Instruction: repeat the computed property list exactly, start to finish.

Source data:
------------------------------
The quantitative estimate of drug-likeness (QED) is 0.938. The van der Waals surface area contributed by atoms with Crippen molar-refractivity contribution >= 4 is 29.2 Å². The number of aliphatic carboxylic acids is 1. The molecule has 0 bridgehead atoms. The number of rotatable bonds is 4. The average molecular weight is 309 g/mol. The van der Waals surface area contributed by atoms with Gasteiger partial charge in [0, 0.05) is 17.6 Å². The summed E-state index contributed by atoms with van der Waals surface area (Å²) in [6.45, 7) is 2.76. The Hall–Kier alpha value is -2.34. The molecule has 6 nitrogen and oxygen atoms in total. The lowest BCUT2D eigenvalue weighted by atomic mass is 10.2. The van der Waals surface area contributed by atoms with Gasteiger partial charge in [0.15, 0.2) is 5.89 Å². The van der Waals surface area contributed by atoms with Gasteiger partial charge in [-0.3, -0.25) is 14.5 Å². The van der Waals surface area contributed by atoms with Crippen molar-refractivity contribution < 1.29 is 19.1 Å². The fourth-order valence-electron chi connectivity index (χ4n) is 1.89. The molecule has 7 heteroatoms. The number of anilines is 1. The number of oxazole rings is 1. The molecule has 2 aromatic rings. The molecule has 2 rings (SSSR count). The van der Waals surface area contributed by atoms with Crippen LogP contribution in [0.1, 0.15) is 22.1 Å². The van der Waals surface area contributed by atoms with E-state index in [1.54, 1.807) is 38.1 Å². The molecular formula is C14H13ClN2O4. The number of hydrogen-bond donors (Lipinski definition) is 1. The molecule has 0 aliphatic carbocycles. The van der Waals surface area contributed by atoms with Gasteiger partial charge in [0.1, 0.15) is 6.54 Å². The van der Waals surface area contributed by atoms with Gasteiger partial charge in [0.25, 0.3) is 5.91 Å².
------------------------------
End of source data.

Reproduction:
The quantitative estimate of drug-likeness (QED) is 0.938. The van der Waals surface area contributed by atoms with Crippen molar-refractivity contribution >= 4 is 29.2 Å². The number of aliphatic carboxylic acids is 1. The molecule has 0 bridgehead atoms. The number of rotatable bonds is 4. The average molecular weight is 309 g/mol. The van der Waals surface area contributed by atoms with Gasteiger partial charge in [0, 0.05) is 17.6 Å². The summed E-state index contributed by atoms with van der Waals surface area (Å²) in [6.45, 7) is 2.76. The Hall–Kier alpha value is -2.34. The molecule has 6 nitrogen and oxygen atoms in total. The lowest BCUT2D eigenvalue weighted by atomic mass is 10.2. The van der Waals surface area contributed by atoms with Gasteiger partial charge in [0.15, 0.2) is 5.89 Å². The van der Waals surface area contributed by atoms with Gasteiger partial charge in [-0.3, -0.25) is 14.5 Å². The van der Waals surface area contributed by atoms with Crippen molar-refractivity contribution < 1.29 is 19.1 Å². The fourth-order valence-electron chi connectivity index (χ4n) is 1.89. The molecule has 7 heteroatoms. The number of anilines is 1. The number of oxazole rings is 1. The molecule has 2 aromatic rings. The molecule has 2 rings (SSSR count). The van der Waals surface area contributed by atoms with Crippen LogP contribution in [0.1, 0.15) is 22.1 Å². The van der Waals surface area contributed by atoms with E-state index in [1.54, 1.807) is 38.1 Å². The molecular formula is C14H13ClN2O4. The number of hydrogen-bond donors (Lipinski definition) is 1. The molecule has 0 aliphatic carbocycles. The van der Waals surface area contributed by atoms with Gasteiger partial charge in [0.1, 0.15) is 6.54 Å². The van der Waals surface area contributed by atoms with Gasteiger partial charge in [0.25, 0.3) is 5.91 Å².